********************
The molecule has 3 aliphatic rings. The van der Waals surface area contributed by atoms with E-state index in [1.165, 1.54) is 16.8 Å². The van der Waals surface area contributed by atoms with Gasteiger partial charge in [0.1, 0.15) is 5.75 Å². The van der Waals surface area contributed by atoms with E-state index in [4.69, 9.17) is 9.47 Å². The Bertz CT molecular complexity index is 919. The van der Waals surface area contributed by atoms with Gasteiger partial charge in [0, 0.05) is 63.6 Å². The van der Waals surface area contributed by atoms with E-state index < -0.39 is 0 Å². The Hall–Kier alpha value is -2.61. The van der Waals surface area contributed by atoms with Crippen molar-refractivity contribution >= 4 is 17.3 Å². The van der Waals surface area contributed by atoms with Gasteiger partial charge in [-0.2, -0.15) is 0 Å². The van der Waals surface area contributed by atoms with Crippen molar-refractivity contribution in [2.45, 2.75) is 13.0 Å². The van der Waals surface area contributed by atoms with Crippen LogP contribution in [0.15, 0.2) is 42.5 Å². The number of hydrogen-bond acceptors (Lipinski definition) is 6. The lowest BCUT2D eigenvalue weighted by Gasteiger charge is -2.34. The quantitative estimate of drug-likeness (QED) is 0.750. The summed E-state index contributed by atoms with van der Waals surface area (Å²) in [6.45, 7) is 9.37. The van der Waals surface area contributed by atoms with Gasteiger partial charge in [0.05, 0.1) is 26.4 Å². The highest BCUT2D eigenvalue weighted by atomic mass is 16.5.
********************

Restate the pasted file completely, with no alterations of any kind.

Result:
The molecule has 3 aliphatic rings. The van der Waals surface area contributed by atoms with E-state index in [1.165, 1.54) is 16.8 Å². The van der Waals surface area contributed by atoms with Gasteiger partial charge in [0.1, 0.15) is 5.75 Å². The van der Waals surface area contributed by atoms with E-state index in [4.69, 9.17) is 9.47 Å². The Bertz CT molecular complexity index is 919. The van der Waals surface area contributed by atoms with Gasteiger partial charge in [0, 0.05) is 63.6 Å². The van der Waals surface area contributed by atoms with E-state index < -0.39 is 0 Å². The Hall–Kier alpha value is -2.61. The van der Waals surface area contributed by atoms with Crippen molar-refractivity contribution >= 4 is 17.3 Å². The van der Waals surface area contributed by atoms with Gasteiger partial charge in [-0.2, -0.15) is 0 Å². The van der Waals surface area contributed by atoms with Crippen molar-refractivity contribution in [2.45, 2.75) is 13.0 Å². The van der Waals surface area contributed by atoms with Crippen LogP contribution in [0.15, 0.2) is 42.5 Å². The number of hydrogen-bond acceptors (Lipinski definition) is 6. The lowest BCUT2D eigenvalue weighted by Gasteiger charge is -2.34. The quantitative estimate of drug-likeness (QED) is 0.750. The summed E-state index contributed by atoms with van der Waals surface area (Å²) in [6.45, 7) is 9.37. The van der Waals surface area contributed by atoms with Gasteiger partial charge in [0.05, 0.1) is 26.4 Å². The highest BCUT2D eigenvalue weighted by atomic mass is 16.5.